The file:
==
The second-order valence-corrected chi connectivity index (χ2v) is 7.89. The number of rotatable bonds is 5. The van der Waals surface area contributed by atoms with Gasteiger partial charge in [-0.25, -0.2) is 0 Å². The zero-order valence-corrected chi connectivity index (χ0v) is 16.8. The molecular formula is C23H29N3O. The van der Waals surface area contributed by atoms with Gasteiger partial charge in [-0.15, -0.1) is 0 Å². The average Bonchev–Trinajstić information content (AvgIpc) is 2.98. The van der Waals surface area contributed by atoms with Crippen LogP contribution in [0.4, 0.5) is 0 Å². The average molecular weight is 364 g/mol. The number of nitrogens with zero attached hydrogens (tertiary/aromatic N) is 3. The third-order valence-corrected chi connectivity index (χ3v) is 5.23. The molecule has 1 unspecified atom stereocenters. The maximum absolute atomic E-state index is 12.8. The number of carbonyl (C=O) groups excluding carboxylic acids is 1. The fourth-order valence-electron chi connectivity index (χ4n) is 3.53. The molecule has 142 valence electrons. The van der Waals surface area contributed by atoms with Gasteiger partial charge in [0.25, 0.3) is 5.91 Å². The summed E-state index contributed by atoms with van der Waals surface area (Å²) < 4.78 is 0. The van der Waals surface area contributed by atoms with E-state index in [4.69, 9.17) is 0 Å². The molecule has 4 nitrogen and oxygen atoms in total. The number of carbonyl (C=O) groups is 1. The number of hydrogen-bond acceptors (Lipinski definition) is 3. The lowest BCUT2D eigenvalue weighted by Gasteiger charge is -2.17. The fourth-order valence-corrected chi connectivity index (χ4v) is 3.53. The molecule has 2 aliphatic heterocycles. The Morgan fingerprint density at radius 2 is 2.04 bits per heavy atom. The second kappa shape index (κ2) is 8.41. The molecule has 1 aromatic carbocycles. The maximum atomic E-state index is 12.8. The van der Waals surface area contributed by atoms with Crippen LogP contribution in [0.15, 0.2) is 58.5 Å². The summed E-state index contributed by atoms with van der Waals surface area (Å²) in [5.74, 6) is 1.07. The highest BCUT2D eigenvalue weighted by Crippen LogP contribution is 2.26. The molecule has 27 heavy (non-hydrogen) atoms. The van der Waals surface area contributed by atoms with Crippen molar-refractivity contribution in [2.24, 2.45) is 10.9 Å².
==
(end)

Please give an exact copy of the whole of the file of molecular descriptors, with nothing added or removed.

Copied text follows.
The second-order valence-corrected chi connectivity index (χ2v) is 7.89. The number of rotatable bonds is 5. The van der Waals surface area contributed by atoms with Gasteiger partial charge in [-0.25, -0.2) is 0 Å². The zero-order valence-corrected chi connectivity index (χ0v) is 16.8. The molecular formula is C23H29N3O. The van der Waals surface area contributed by atoms with Gasteiger partial charge in [-0.15, -0.1) is 0 Å². The average Bonchev–Trinajstić information content (AvgIpc) is 2.98. The van der Waals surface area contributed by atoms with Crippen LogP contribution in [0.4, 0.5) is 0 Å². The average molecular weight is 364 g/mol. The number of nitrogens with zero attached hydrogens (tertiary/aromatic N) is 3. The third-order valence-corrected chi connectivity index (χ3v) is 5.23. The molecule has 1 unspecified atom stereocenters. The maximum absolute atomic E-state index is 12.8. The number of carbonyl (C=O) groups excluding carboxylic acids is 1. The fourth-order valence-electron chi connectivity index (χ4n) is 3.53. The molecule has 142 valence electrons. The van der Waals surface area contributed by atoms with Gasteiger partial charge in [0.25, 0.3) is 5.91 Å². The summed E-state index contributed by atoms with van der Waals surface area (Å²) < 4.78 is 0. The van der Waals surface area contributed by atoms with E-state index in [4.69, 9.17) is 0 Å². The molecule has 4 nitrogen and oxygen atoms in total. The number of carbonyl (C=O) groups is 1. The number of hydrogen-bond acceptors (Lipinski definition) is 3. The lowest BCUT2D eigenvalue weighted by Gasteiger charge is -2.17. The fourth-order valence-corrected chi connectivity index (χ4v) is 3.53. The molecule has 2 aliphatic heterocycles. The Morgan fingerprint density at radius 2 is 2.04 bits per heavy atom. The second kappa shape index (κ2) is 8.41. The molecule has 1 aromatic carbocycles. The maximum atomic E-state index is 12.8. The van der Waals surface area contributed by atoms with Crippen LogP contribution in [0.15, 0.2) is 58.5 Å². The summed E-state index contributed by atoms with van der Waals surface area (Å²) in [5.74, 6) is 1.07. The highest BCUT2D eigenvalue weighted by Crippen LogP contribution is 2.26. The molecule has 27 heavy (non-hydrogen) atoms. The van der Waals surface area contributed by atoms with Crippen molar-refractivity contribution in [2.24, 2.45) is 10.9 Å².